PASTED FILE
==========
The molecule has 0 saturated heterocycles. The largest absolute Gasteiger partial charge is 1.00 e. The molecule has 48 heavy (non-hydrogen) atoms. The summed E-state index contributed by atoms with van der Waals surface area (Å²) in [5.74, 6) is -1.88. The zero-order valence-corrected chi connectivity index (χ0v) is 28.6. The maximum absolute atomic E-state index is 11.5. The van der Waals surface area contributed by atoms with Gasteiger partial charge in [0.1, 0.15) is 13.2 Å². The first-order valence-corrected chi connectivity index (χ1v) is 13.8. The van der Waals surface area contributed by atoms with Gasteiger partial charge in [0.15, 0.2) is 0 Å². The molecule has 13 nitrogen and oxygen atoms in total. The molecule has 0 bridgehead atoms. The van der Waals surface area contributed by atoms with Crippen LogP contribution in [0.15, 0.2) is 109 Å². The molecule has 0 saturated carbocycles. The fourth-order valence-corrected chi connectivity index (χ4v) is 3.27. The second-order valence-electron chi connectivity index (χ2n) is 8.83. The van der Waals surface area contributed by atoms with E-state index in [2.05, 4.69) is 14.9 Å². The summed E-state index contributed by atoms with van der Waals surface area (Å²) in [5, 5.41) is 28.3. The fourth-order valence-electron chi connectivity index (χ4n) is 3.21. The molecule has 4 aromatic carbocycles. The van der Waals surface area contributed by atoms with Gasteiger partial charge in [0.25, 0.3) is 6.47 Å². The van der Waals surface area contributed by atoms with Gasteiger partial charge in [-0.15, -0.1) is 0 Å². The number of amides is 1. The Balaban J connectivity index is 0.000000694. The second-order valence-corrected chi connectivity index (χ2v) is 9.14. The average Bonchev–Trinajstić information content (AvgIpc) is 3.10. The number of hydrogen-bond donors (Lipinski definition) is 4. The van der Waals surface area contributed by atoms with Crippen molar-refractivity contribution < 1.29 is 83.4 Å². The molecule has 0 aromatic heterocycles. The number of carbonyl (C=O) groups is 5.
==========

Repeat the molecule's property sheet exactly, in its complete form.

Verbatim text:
The molecule has 0 saturated heterocycles. The largest absolute Gasteiger partial charge is 1.00 e. The molecule has 48 heavy (non-hydrogen) atoms. The summed E-state index contributed by atoms with van der Waals surface area (Å²) in [5.74, 6) is -1.88. The zero-order valence-corrected chi connectivity index (χ0v) is 28.6. The maximum absolute atomic E-state index is 11.5. The van der Waals surface area contributed by atoms with Gasteiger partial charge in [0.1, 0.15) is 13.2 Å². The first-order valence-corrected chi connectivity index (χ1v) is 13.8. The van der Waals surface area contributed by atoms with Gasteiger partial charge in [0.15, 0.2) is 0 Å². The molecule has 13 nitrogen and oxygen atoms in total. The molecule has 0 bridgehead atoms. The van der Waals surface area contributed by atoms with Crippen LogP contribution in [0.15, 0.2) is 109 Å². The molecule has 0 saturated carbocycles. The fourth-order valence-corrected chi connectivity index (χ4v) is 3.27. The second-order valence-electron chi connectivity index (χ2n) is 8.83. The van der Waals surface area contributed by atoms with E-state index in [2.05, 4.69) is 14.9 Å². The summed E-state index contributed by atoms with van der Waals surface area (Å²) in [5, 5.41) is 28.3. The fourth-order valence-electron chi connectivity index (χ4n) is 3.21. The molecule has 4 aromatic carbocycles. The van der Waals surface area contributed by atoms with Gasteiger partial charge in [0.25, 0.3) is 6.47 Å². The van der Waals surface area contributed by atoms with Gasteiger partial charge in [-0.15, -0.1) is 0 Å². The number of amides is 1. The Balaban J connectivity index is 0.000000694. The second-order valence-corrected chi connectivity index (χ2v) is 9.14. The average Bonchev–Trinajstić information content (AvgIpc) is 3.10. The number of hydrogen-bond donors (Lipinski definition) is 4. The van der Waals surface area contributed by atoms with Crippen molar-refractivity contribution < 1.29 is 83.4 Å². The molecule has 0 aromatic heterocycles. The number of carbonyl (C=O) groups is 5.